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Dublin: 13 °C Tuesday 15 October, 2019
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Six key constituencies to watch in today's referendum count

There’s a couple of bell-weather areas which, if the past is anything to go by, could give a hint as to the total outcome.

Image: Laura Hutton/Photocall Ireland

TRYING TO PREDICT the outcome of an election is, by definition, an imperfect science – even a well-constructed and wide-ranging exit poll can be skewed by confirmation bias, or simple reluctance from voters to reveal their true vote.

That’s why it’s only really on the morning of an election count – when all secrecy goes out the window, and the ballot papers are there for the world to examine – that you can really begin to trust what you read in the tea leaves.

So while the nation’s political classes scurry to count centres around the country – and while we ask you to vote in our straw poll on the outcome – here’s a quick guide to some important areas where the tallies can provide a good hint of the outcome.

Donegal South-West/North-East

The two Donegal constituencies were the only ones to remain opposed-at-large to the Lisbon Treaty during the second referendum in 2009 – but their history of being anti-governmental goes further back.

Pearse Doherty steamrolled to by-election victory in 2010, while the four Fianna Fáil seats (out of six) in the 2007 general election were reduced to just one in 2011. What’s more, even in the easily-passed referendum on judges’ pay last October, the two constituencies were among the ones with the highest rejection rates.

If the Yes vote holds up well here, it’s likely to be a good sign of nationwide approval.

Dublin South East

Something that got lost in the furore about the Oireachtas Inquiries referendum being defeated in October is the fact that Dublin South-East – a constituency where all four TDs are from the government parties – gave a hefty No vote in both cases.

Though one might joke about the 28-per-cent No vote on Judges’ Pay, suggesting that a significant number of judges and aspiring barristers live in the leafy part of the city, DSE had the biggest No vote anywhere in the Oireachtas Inquiries ballot – rejecting it 63 to 37.

Garret FitzGerald’s home turf was always a historically pro-EU patch, however: it only just rejected Nice I (50.7 to 49.3), and was comfortable in its Yes votes in the three European referendums since then.

Today will therefore be an interesting one – in an all-government constituency (including EU Affairs minister Lucinda Creighton), will the historical Europhilia pull through – or will a latent frustration uphold the anti-government rebellion?

Dún Laoghaire

The Tánaiste, Eamon Gilmore, takes on one of the most prominent anti-austerity campaigners in the country in Richard Boyd-Barrett.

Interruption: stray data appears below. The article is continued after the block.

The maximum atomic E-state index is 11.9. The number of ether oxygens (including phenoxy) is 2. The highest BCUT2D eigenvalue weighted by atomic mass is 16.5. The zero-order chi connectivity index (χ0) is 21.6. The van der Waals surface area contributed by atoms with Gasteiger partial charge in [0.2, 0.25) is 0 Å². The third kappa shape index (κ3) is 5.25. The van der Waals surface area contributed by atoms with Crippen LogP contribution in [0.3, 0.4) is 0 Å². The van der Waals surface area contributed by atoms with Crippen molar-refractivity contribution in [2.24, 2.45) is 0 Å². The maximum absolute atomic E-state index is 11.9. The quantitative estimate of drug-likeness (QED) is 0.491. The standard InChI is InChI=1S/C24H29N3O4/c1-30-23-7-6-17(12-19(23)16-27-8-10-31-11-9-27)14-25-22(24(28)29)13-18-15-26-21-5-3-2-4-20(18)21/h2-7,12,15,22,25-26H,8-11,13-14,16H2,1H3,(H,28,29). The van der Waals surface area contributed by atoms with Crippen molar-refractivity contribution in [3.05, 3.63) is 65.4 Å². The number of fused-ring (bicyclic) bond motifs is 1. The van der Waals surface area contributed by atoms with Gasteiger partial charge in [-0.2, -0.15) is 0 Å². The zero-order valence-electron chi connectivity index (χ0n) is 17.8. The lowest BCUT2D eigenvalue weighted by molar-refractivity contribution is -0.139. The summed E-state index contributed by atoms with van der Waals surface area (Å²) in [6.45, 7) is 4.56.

Dún Laoghaire was one of only two constituencies to approve Nice I, with 53.6 per cent in favour, and comfortably approved it second time, as well as backing both Lisbons – but again, its recent history puts a dampener: the populous constituency had one of the highest rejections of the Oireachtas Inquiries referendum.

So – will stalwart local councillor Boyd-Barrett have tapped into what could be a more lingering rejection of the government’s performance, or will the Minister for Foreign Affairs have convinced his public of the need to approve the Compact?

(See also, in this regard, Dublin West: social protection minister Joan Burton and transport minister Leo Varadkar, versus ULA head honcho Joe Higgins.)

Cork South-Central

As goes Cork South-Central, so goes the nation – in each of the four EU referendums, and in the two held last October, this constituency’s split was almost equal to that of the country at large (a slightly more enthusiastic rejection of Lisbon I was the only significant deviation).

In this case, however, it’s a little more complex than that – because Fine Gael’s director of elections Simon Coveney, Fianna Fáil leader Micheál Martin, and the latter’s finance spokesman Michael McGrath are among the area’s five TDs.

In that light, we might expect a slightly more inflated Yes vote this time – though bear in mind that all three were on the same side in the last four referendums anyway. Either way, Cork South-Central could be an ideal bell-weather for the national mood.

Carlow-Kilkenny

If you’re looking for one more, watch Carlow-Kilkenny. The five seater – dominated by Phil Hogan, who has been keeping a low profile after the septic tank/household charge/water metering debates – tends to defeat things narrowly, and approve them wildly.

Nice 1 was a 48-52 split in favour of No, which corrected to a 67-33 split second time around; the constituency was one of the most evenly divided on Oireachtas Inquiries too, with a 49.3-50.7 rejection.

The two Lisbon ones are worth noting, though: in Lisbon I, the constituency was almost a dead heat – with the Yes side prevailing by only 4 votes out of 52,644. The second time it was 71-29.

Such a close contest is unlikely to be repeated, so if the Yes side builds a comfortable cushion here, it’ll fancy its chances for an overall victory.

Read: Counting of votes begins but low turnout may affect result

Poll: How did you vote yesterday?

In full: TheJournal.ie‘s coverage of the Fiscal Compact referendum

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About the author:

Gavan Reilly

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